The DOL is also expected to update its stance on joint employers and move to a definition more in line with the NLRB's proposed rule. However, the DOL has not yet published a proposed rule on the issue at this point, so companies will need to wait a bit longer to see its final proposal. Industry analysts predict that the DOL will also move to a rule that requires a joint employer to share the role of determining the essential terms and conditions of employment and to actually exercise such control. It is not yet clear how any changes to the NLRB's rule in the wake of the D.C. Circuit's decision in Browning-Ferris will affect the DOL's stance on the joint employer issue.
In addition to changes in wage and hour and labor regulations, the U.S. Supreme Court will issue a ruling in 2019 that may clarify how much deference courts must give to agency regulations. This ruling could be significant for employers if the Supreme Court holds that courts have given ambiguous agency regulations and informal rulings too much deference in the past. The Court agreed to hear a case called Kisor v. Wilkie that will review whether federal agency regulations and informal guidance are entitled to the high level of deference courts have previously been granting them. In the case involving a denial of veterans' disability benefits, the lower court deferred to the Department of Veterans Affairs' interpretation of its own ambiguous regulation, relying on another Supreme Court decision, Auer v. Robbins. In Auer, the Supreme Court held that courts must defer to an agency interpretation of its own ambiguous regulation as long as the interpretation is reasonable. If the Supreme Court overrules Auer, federal agencies will need to be much more specific in providing clear guidance to covered entities regarding regulated conduct. Within the employment arena, this means that courts may rely less on informal guidance or opinions, in addition to vague regulations from agencies such as the Equal Employment Opportunity Commission (EEOC), DOL, and NLRB. This could be an improvement for employers over the current regulatory climate by requiring agencies to provide clear guidance on the nature of prohibited conduct.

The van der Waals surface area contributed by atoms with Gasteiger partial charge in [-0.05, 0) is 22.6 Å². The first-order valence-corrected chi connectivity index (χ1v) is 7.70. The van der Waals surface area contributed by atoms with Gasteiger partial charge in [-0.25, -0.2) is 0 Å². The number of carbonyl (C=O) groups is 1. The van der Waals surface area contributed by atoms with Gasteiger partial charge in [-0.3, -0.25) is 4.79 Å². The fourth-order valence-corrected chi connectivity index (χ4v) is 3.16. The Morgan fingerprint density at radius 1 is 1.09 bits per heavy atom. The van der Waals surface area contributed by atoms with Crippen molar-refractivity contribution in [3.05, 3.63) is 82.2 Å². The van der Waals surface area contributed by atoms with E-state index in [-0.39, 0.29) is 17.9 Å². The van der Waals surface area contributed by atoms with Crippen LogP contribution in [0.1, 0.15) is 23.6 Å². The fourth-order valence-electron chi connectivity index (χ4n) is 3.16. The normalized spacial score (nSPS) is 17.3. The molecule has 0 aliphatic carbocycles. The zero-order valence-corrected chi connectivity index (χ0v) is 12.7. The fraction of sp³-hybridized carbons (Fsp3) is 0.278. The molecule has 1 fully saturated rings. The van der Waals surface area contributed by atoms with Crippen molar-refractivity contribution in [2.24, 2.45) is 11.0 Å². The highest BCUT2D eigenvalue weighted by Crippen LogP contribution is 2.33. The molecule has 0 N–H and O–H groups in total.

In addition to expected announcements from key federal agencies and the courts relating to employment issues, employers will need to be vigilant about complying with state and even local laws pertaining to issues such as leave, pay, and harassment. States like New York and Delaware have begun enacting laws requiring employers to train employees regarding sexual harassment and adopt anti-harassment policies. Further, many states are contemplating revising wage and hour laws or have already done so. In 2019, twenty different states, from California to Maine, are raising minimum wages through state legislation and ballot initiatives. For example, the minimum wage for employees in New York City working for employers with 11 or more employees will increase to $15 per hour. Massachusetts is also increasing its minimum wage from $11 an hour to $15 an hour over five years. Ballot initiatives in both Arkansas and Missouri helped to usher in increases in the minimum wage in those states. Finally, the movement toward required paid leave continues, as a number of new states and cities are enacting laws or municipal codes requiring various forms of paid leave. For example, Michigan joins states like Maryland, Rhode Island, and California in requiring private employers to provide paid sick and safe leave beginning in 2019.
As more and more states enact laws in these areas, we can expect additional states to follow suit. Although the future may be hard to predict, based on these trends, employers can expect significant developments in the wage and hour, leave, and harassment arenas to continue to emerge in 2019.